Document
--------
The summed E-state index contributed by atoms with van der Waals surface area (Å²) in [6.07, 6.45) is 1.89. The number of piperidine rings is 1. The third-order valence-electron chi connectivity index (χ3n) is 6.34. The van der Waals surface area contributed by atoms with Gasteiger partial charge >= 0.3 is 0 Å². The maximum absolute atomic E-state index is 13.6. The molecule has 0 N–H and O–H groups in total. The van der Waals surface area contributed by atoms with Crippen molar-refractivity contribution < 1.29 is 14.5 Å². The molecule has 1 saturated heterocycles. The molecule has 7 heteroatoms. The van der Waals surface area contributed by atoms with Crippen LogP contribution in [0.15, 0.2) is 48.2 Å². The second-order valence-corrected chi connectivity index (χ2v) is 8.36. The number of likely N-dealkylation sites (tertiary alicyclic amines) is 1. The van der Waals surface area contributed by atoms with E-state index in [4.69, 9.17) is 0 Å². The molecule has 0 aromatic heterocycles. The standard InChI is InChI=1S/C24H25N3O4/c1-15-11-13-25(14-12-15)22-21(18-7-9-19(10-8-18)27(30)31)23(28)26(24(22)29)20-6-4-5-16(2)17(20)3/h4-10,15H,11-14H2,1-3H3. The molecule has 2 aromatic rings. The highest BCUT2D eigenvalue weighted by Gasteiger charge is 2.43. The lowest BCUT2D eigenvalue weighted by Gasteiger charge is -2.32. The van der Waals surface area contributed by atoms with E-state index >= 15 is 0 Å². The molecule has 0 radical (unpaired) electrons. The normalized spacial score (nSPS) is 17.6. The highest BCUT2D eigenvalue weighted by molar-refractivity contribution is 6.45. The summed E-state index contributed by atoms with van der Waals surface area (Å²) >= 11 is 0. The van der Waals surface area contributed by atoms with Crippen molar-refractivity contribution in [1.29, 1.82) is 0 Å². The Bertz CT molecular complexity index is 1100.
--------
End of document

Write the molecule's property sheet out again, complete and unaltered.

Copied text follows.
The summed E-state index contributed by atoms with van der Waals surface area (Å²) in [6.07, 6.45) is 1.89. The number of piperidine rings is 1. The third-order valence-electron chi connectivity index (χ3n) is 6.34. The van der Waals surface area contributed by atoms with Gasteiger partial charge >= 0.3 is 0 Å². The maximum absolute atomic E-state index is 13.6. The molecule has 0 N–H and O–H groups in total. The van der Waals surface area contributed by atoms with Crippen molar-refractivity contribution < 1.29 is 14.5 Å². The molecule has 1 saturated heterocycles. The molecule has 7 heteroatoms. The van der Waals surface area contributed by atoms with Crippen LogP contribution in [0.15, 0.2) is 48.2 Å². The second-order valence-corrected chi connectivity index (χ2v) is 8.36. The number of likely N-dealkylation sites (tertiary alicyclic amines) is 1. The van der Waals surface area contributed by atoms with E-state index in [4.69, 9.17) is 0 Å². The molecule has 0 aromatic heterocycles. The standard InChI is InChI=1S/C24H25N3O4/c1-15-11-13-25(14-12-15)22-21(18-7-9-19(10-8-18)27(30)31)23(28)26(24(22)29)20-6-4-5-16(2)17(20)3/h4-10,15H,11-14H2,1-3H3. The molecule has 2 aromatic rings. The highest BCUT2D eigenvalue weighted by Gasteiger charge is 2.43. The lowest BCUT2D eigenvalue weighted by Gasteiger charge is -2.32. The van der Waals surface area contributed by atoms with E-state index >= 15 is 0 Å². The molecule has 0 radical (unpaired) electrons. The normalized spacial score (nSPS) is 17.6. The highest BCUT2D eigenvalue weighted by molar-refractivity contribution is 6.45. The summed E-state index contributed by atoms with van der Waals surface area (Å²) >= 11 is 0. The van der Waals surface area contributed by atoms with Crippen molar-refractivity contribution in [1.29, 1.82) is 0 Å². The Bertz CT molecular complexity index is 1100.